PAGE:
I have good news: Last night I received a contract for my next book, tentatively titled Deliver Us from Me-Ville. I'm pretty excited about it; I've had some of these ideas biding their time in my brain for years, so now I get a chance to free up some mental space. I've started writing but currently I'm mostly gathering material.
Here's the touchy part: I signed with a publisher other than the publisher of my first book. Not only that, I sent it to this different publisher before I showed it to the publisher of my first book. Not only that, I'm employed by the publisher of my first book. In a sense, I suppose, I've signed with the enemy.
Now let's be honest: enemy is a bit, shall we say, grandiose a term for the relationship of Cook (my new publisher) and InterVarsity Press (my [hopefully still] employer). Both are known in the industry as Christian publishers, which means that even if they were enemies, they'd be commanded by their Lord to love each other, which by default sort of makes them friends. Still, it's a little awkward for me, and potentially awkward for all my friends at both publishers.
Nevertheless, I feel good about the decision. I actually worked for Cook for about six days in the 1990s, after they bought the company I was working for but before they moved said company across the country. They gave me as nice a severance as an entry-level goofball with no marketable skills could hope to get, so I was fine with it. But if any healing needed to begin, with the offer of this book contract it's certainly begun.
I met the book publisher at Cook while he was an agent, and I always liked the book ideas he sent me and enjoyed him immensely the one time we met. My initial plan was to ask him to represent me, but then he stopped agenting and started publishing, so I had to regroup, to rethink.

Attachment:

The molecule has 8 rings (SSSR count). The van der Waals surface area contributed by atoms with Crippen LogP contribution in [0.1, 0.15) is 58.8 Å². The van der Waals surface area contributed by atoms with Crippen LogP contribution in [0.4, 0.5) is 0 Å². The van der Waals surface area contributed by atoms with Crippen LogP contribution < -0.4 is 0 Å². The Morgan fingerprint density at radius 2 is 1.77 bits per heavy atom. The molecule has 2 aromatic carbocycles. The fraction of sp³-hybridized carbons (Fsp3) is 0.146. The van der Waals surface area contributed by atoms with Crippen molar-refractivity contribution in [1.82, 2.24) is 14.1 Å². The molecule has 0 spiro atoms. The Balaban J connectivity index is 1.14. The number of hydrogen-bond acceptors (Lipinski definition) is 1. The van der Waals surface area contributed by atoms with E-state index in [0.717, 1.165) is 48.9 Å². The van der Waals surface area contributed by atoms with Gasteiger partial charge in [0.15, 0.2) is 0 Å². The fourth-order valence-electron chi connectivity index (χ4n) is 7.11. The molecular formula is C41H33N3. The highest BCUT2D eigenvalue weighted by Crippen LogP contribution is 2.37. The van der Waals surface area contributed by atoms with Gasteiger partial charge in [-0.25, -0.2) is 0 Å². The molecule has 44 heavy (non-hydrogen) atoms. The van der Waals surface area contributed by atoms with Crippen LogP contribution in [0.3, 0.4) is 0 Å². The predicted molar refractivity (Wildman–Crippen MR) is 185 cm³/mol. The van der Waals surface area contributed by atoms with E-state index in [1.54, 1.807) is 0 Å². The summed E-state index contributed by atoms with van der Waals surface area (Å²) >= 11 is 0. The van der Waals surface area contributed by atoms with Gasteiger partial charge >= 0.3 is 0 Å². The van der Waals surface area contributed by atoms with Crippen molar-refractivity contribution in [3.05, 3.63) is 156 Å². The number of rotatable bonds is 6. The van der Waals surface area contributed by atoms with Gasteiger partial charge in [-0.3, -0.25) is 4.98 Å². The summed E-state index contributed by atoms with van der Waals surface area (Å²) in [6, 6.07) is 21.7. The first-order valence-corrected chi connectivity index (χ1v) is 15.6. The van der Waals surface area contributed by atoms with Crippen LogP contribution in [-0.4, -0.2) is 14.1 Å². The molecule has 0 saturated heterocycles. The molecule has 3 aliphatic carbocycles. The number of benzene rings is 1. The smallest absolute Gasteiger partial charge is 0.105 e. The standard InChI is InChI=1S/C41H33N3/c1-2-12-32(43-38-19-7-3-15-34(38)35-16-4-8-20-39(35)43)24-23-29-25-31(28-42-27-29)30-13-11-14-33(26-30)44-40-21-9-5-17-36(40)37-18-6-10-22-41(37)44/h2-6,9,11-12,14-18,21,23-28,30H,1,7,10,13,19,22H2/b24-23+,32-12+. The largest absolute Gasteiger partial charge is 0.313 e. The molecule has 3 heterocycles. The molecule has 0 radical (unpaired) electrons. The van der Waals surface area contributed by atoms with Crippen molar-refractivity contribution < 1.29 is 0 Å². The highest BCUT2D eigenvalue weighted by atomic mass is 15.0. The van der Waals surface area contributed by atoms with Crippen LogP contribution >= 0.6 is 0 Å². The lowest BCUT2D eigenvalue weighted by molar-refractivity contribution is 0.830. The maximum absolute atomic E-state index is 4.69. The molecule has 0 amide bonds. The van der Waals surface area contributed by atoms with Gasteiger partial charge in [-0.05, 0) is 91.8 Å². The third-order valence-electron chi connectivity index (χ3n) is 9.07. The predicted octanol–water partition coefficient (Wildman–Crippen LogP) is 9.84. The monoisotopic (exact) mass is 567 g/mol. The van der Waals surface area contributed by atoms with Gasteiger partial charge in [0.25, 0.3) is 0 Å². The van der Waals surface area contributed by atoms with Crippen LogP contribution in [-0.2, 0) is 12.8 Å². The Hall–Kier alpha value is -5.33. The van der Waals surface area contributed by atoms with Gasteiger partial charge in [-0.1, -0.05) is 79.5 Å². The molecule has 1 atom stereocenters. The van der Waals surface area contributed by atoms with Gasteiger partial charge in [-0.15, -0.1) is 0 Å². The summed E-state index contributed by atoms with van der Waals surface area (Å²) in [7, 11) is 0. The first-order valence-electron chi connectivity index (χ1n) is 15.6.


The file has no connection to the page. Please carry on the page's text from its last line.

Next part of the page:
In the interim I met the woman who would ultimately become my editor and found her delightful. At the same time I caught up with a former intern of mine who now worked for Cook; she was delightful too. That's three for three delightful people at one company: pretty good odds. So I swallowed my fear and sent my friend the former agent my proposal, and he sent it on to my new friend the delightful editor, who sent me several delightful e-mails that culminated in "Sure, we'll publish it." Delightful!
Meanwhile, I was thinking, Hey, wait a minute. Don't I work for a publisher? Didn't they publish my first book and give me my first blog? Don't they deposit money directly into my bank account every month? Aren't they delightful too?
And they are, don't get me wrong. Some of my most meaningful conversations and significant friendships over the past ten years have been with my coworkers. And they did great work on my first book and were willing to take a risk on an unknown author in the first place anyway. So yes, they're delightful.
Meanwhile, all the authors I have been inviting to write books for my employers are saying things like "Say, I notice you published a book with InterVarsity Press. Do you have plans to write any more books?"
"Yes, actually. Yes I do."
"So that must be delightful, getting to publish another book with your employer, where so many of your significant friendships and conversations have been forged over lo these many years."
"Well, actually, my next book isn't going to be with InterVarsity Press. It's going to be with Cook."
"What?!? Why?!? Do you hate your employer?!? Are they not delightful?!? Should I be talking with Cook instead of with you?!?"
And here's where my rationale sounds thin but, to my ears, makes perfect sense:
"It's not IVP; it's me."
Check back for part two to get my rationale.